From Publishers Weekly
Goldstein's The Dark Sister is a cleverly constructed, imaginative tale that centers on a tormented feminist novelist whose solitude is interrupted only by phone calls from her silly but dangerous sister; March will also bring Penguin's reissue of Goldstein's penetrating coming-of-age novel The Mind-Body Problem , about an orthodox Jewish woman's sexual awakening at college.
Copyright 1993 Reed Business Information, Inc.
"The Mind-Body Problem" is in fact written by a philosopher, and really is not about mathematics. It is about an intelligent young lady, Renee Feuer, who marries a world-renown mathematician, Noam Himmel, out of her insecurity: "...In short I was floundering [at Princeton as a grad student], and thus quite prepared to follow the venerably old feminine tradition of being saved by marriage. And, given the nature of my distress, no one could better play the part of my rescuing hero than the great Noam Himmel. For the man had an extravagance of what I was so agonizingly feeling the lack of: objective proof of one's own intellectual merit." Renee, born into an orthodox Jewish family in New Jersey, is self-acknowledging beautiful, and perhaps can be best characterized in her own words: "I had always thought of intelligence as power, the supreme power. Understanding is not the means of mastery, but the end itself (Spinoza)...I am only attracted to men who I believe to be more intelligent than I am. A detected mistake in logic considerably cools my desire. They can be shorter, they can be weaker, they can be poorer, they can be meaner, but they must be smarter. For the smart are the masters in my mattering region. And if you gain power over them, then through the transivity of power you too are powerful."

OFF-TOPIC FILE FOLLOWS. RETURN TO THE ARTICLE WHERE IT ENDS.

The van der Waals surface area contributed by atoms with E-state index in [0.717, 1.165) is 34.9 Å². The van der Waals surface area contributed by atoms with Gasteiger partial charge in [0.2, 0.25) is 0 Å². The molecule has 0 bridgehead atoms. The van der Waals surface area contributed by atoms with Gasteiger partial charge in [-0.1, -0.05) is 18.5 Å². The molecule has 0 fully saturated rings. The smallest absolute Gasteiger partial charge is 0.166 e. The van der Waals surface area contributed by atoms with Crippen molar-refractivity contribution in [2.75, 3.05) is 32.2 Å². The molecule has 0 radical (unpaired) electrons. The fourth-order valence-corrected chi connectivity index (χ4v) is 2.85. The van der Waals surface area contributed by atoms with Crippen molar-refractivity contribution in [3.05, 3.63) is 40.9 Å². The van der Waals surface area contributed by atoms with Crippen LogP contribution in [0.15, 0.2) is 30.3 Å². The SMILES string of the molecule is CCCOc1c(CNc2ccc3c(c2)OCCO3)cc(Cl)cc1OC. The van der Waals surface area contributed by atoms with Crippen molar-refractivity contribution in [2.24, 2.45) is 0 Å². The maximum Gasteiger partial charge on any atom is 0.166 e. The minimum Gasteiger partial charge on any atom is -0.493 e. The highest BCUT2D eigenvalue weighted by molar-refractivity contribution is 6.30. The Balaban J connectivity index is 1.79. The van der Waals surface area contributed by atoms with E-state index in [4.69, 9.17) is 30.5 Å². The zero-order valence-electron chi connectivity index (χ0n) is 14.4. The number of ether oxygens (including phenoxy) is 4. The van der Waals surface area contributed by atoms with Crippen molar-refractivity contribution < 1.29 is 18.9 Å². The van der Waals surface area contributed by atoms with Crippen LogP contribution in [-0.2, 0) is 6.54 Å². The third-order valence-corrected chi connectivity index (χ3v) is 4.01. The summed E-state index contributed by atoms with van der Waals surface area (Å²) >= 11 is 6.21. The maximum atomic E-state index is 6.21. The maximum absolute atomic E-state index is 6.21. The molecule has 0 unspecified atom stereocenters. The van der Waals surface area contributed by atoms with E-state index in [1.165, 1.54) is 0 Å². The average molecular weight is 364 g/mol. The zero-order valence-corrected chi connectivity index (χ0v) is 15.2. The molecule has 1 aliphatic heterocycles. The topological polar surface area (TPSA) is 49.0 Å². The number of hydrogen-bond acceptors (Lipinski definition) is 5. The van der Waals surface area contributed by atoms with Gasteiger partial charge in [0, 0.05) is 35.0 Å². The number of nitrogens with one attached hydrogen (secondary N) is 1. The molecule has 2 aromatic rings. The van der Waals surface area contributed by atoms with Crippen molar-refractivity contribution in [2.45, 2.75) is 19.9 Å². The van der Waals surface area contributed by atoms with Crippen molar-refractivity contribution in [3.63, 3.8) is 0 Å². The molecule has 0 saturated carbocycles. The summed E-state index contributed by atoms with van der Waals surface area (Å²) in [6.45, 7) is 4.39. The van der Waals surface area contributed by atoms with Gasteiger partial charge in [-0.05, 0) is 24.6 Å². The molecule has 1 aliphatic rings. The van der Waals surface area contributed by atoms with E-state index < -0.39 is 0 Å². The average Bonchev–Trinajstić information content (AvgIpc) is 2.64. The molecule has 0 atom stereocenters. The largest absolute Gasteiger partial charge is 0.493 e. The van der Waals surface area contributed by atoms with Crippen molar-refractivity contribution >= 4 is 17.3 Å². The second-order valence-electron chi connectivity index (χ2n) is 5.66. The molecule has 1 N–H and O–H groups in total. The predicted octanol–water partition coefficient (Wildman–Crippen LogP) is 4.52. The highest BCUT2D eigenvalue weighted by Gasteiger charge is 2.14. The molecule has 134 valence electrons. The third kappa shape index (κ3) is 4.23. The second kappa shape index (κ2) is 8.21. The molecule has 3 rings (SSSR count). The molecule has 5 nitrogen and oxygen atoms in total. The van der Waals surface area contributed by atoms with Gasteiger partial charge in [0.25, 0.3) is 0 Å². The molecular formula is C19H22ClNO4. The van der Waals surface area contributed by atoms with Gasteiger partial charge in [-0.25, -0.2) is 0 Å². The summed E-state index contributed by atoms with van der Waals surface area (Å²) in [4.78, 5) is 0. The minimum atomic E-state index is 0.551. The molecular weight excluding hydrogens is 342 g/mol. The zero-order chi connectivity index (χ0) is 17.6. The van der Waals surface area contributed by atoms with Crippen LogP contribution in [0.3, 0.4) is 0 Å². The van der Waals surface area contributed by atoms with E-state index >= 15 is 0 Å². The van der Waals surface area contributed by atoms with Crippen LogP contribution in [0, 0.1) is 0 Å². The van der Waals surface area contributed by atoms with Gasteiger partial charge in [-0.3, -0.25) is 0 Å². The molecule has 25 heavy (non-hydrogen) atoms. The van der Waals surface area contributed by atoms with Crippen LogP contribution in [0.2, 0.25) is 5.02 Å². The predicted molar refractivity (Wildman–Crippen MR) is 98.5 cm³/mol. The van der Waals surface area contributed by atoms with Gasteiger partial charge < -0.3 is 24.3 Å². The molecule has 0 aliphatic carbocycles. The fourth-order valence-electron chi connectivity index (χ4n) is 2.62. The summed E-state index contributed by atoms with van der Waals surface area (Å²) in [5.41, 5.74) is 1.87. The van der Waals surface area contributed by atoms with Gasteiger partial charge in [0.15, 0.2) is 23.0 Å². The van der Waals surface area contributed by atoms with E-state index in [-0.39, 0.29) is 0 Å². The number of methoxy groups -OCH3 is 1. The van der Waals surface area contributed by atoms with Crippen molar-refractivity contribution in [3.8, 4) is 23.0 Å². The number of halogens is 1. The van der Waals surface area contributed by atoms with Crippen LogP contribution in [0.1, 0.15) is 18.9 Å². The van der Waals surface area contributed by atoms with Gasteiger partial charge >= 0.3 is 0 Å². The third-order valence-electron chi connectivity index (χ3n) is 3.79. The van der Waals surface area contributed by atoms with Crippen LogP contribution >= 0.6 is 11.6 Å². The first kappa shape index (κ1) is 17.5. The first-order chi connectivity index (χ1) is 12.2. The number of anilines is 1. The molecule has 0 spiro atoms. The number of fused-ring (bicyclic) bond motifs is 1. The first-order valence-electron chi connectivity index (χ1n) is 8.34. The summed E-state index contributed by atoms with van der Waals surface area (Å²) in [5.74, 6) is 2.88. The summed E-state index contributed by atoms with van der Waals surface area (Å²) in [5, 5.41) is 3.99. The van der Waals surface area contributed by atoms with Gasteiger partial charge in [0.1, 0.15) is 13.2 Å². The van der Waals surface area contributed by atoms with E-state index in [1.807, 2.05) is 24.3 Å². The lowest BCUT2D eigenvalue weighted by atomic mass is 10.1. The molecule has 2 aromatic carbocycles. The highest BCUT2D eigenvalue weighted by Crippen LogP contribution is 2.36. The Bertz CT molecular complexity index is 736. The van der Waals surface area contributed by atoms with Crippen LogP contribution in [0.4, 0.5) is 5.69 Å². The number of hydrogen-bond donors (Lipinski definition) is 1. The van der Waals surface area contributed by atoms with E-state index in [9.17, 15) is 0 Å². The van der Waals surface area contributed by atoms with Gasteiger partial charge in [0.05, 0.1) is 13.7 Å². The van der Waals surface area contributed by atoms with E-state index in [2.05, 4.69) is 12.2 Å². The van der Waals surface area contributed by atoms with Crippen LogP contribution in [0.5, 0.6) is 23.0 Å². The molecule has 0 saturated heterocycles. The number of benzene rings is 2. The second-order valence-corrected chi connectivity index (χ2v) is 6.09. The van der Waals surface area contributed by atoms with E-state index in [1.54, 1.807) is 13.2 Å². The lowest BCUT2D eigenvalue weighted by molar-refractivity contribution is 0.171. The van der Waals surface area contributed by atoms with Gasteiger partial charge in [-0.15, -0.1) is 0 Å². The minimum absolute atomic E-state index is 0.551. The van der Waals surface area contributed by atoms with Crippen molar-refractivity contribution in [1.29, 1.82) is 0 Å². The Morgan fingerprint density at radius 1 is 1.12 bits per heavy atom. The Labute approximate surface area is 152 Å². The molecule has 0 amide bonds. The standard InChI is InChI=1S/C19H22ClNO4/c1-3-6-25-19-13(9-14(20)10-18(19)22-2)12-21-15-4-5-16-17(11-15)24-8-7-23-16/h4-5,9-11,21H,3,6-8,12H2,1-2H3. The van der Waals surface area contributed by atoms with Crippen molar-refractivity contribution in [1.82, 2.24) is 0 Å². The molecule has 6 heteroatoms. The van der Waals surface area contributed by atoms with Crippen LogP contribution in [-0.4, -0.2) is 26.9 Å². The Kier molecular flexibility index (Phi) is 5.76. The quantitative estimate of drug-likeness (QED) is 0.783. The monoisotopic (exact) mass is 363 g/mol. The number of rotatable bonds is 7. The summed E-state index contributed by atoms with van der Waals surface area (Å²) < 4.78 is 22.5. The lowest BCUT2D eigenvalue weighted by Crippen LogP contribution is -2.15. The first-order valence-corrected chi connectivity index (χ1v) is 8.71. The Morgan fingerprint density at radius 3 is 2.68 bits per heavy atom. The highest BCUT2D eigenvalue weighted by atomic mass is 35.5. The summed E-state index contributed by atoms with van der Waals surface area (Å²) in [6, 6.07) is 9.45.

Written by an author with a PhD in philosophy, this novel explores the relationship of woman philosopher with a physicist who is a genius. She's interested in his mind and he's interested in her body. Sound familiar?